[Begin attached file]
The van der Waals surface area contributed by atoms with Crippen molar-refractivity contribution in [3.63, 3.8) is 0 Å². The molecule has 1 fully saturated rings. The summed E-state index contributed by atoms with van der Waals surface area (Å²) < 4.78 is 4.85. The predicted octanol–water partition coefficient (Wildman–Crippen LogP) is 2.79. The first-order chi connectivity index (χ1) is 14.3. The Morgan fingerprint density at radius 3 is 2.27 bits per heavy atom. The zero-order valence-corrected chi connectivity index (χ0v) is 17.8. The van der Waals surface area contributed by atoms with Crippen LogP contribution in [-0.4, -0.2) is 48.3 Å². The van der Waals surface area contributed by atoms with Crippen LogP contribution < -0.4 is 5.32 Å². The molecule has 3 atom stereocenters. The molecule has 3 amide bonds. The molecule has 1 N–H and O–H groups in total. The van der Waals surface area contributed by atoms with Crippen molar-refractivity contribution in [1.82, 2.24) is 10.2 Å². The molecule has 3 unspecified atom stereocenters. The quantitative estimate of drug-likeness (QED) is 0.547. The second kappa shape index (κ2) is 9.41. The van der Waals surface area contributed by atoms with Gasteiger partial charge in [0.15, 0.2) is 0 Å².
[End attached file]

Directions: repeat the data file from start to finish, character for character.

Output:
The van der Waals surface area contributed by atoms with Crippen molar-refractivity contribution in [3.63, 3.8) is 0 Å². The molecule has 1 fully saturated rings. The summed E-state index contributed by atoms with van der Waals surface area (Å²) < 4.78 is 4.85. The predicted octanol–water partition coefficient (Wildman–Crippen LogP) is 2.79. The first-order chi connectivity index (χ1) is 14.3. The Morgan fingerprint density at radius 3 is 2.27 bits per heavy atom. The zero-order valence-corrected chi connectivity index (χ0v) is 17.8. The van der Waals surface area contributed by atoms with Crippen LogP contribution in [-0.4, -0.2) is 48.3 Å². The van der Waals surface area contributed by atoms with Crippen LogP contribution < -0.4 is 5.32 Å². The molecule has 3 atom stereocenters. The molecule has 3 amide bonds. The molecule has 1 N–H and O–H groups in total. The van der Waals surface area contributed by atoms with Crippen molar-refractivity contribution in [1.82, 2.24) is 10.2 Å². The molecule has 3 unspecified atom stereocenters. The quantitative estimate of drug-likeness (QED) is 0.547. The second kappa shape index (κ2) is 9.41. The van der Waals surface area contributed by atoms with Gasteiger partial charge in [0.15, 0.2) is 0 Å².